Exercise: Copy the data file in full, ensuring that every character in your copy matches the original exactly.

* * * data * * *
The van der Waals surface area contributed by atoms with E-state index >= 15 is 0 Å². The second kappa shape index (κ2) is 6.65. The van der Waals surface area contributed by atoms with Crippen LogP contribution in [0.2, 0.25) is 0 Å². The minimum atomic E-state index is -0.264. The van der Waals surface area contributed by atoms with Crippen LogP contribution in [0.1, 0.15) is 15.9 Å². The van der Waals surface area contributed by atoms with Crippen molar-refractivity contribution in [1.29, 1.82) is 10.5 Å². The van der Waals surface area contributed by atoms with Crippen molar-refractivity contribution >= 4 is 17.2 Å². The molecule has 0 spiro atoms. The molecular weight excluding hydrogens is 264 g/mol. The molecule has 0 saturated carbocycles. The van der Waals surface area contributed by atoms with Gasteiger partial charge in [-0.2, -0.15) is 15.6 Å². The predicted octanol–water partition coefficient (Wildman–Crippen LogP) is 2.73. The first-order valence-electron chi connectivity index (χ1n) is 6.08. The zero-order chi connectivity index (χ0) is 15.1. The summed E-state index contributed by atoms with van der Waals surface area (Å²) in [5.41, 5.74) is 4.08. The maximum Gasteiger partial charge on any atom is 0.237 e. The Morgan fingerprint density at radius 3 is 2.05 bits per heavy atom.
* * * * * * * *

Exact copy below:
The van der Waals surface area contributed by atoms with E-state index >= 15 is 0 Å². The second kappa shape index (κ2) is 6.65. The van der Waals surface area contributed by atoms with Crippen LogP contribution in [0.2, 0.25) is 0 Å². The minimum atomic E-state index is -0.264. The van der Waals surface area contributed by atoms with Crippen LogP contribution in [0.1, 0.15) is 15.9 Å². The van der Waals surface area contributed by atoms with Crippen molar-refractivity contribution in [1.29, 1.82) is 10.5 Å². The van der Waals surface area contributed by atoms with Crippen molar-refractivity contribution >= 4 is 17.2 Å². The molecule has 0 spiro atoms. The molecular weight excluding hydrogens is 264 g/mol. The molecule has 0 saturated carbocycles. The van der Waals surface area contributed by atoms with Gasteiger partial charge in [-0.2, -0.15) is 15.6 Å². The predicted octanol–water partition coefficient (Wildman–Crippen LogP) is 2.73. The first-order valence-electron chi connectivity index (χ1n) is 6.08. The zero-order chi connectivity index (χ0) is 15.1. The summed E-state index contributed by atoms with van der Waals surface area (Å²) in [5.41, 5.74) is 4.08. The maximum Gasteiger partial charge on any atom is 0.237 e. The Morgan fingerprint density at radius 3 is 2.05 bits per heavy atom.